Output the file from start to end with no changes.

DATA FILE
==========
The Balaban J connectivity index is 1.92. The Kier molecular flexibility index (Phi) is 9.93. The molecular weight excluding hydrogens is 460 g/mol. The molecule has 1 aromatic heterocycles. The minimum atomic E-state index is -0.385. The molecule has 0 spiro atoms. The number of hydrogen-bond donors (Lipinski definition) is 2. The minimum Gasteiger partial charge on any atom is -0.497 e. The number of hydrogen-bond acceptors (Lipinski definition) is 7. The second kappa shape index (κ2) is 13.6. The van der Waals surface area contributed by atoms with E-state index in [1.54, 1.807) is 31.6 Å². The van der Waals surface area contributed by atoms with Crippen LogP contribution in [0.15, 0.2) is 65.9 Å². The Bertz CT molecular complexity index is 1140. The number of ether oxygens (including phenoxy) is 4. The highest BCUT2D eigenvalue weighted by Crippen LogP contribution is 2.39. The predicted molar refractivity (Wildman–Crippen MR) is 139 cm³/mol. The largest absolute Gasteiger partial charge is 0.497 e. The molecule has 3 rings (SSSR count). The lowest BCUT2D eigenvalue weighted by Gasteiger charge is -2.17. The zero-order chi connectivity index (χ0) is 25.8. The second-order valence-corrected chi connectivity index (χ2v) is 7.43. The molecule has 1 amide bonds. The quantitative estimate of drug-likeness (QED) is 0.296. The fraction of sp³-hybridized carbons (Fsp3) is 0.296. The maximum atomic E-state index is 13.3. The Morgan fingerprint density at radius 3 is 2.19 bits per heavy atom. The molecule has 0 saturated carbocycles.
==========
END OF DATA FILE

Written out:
The Balaban J connectivity index is 1.92. The Kier molecular flexibility index (Phi) is 9.93. The molecular weight excluding hydrogens is 460 g/mol. The molecule has 1 aromatic heterocycles. The minimum atomic E-state index is -0.385. The molecule has 0 spiro atoms. The number of hydrogen-bond donors (Lipinski definition) is 2. The minimum Gasteiger partial charge on any atom is -0.497 e. The number of hydrogen-bond acceptors (Lipinski definition) is 7. The second kappa shape index (κ2) is 13.6. The van der Waals surface area contributed by atoms with E-state index in [1.54, 1.807) is 31.6 Å². The van der Waals surface area contributed by atoms with Crippen LogP contribution in [0.15, 0.2) is 65.9 Å². The Bertz CT molecular complexity index is 1140. The number of ether oxygens (including phenoxy) is 4. The highest BCUT2D eigenvalue weighted by Crippen LogP contribution is 2.39. The predicted molar refractivity (Wildman–Crippen MR) is 139 cm³/mol. The largest absolute Gasteiger partial charge is 0.497 e. The molecule has 3 rings (SSSR count). The lowest BCUT2D eigenvalue weighted by Gasteiger charge is -2.17. The zero-order chi connectivity index (χ0) is 25.8. The second-order valence-corrected chi connectivity index (χ2v) is 7.43. The molecule has 1 amide bonds. The quantitative estimate of drug-likeness (QED) is 0.296. The fraction of sp³-hybridized carbons (Fsp3) is 0.296. The maximum atomic E-state index is 13.3. The Morgan fingerprint density at radius 3 is 2.19 bits per heavy atom. The molecule has 0 saturated carbocycles.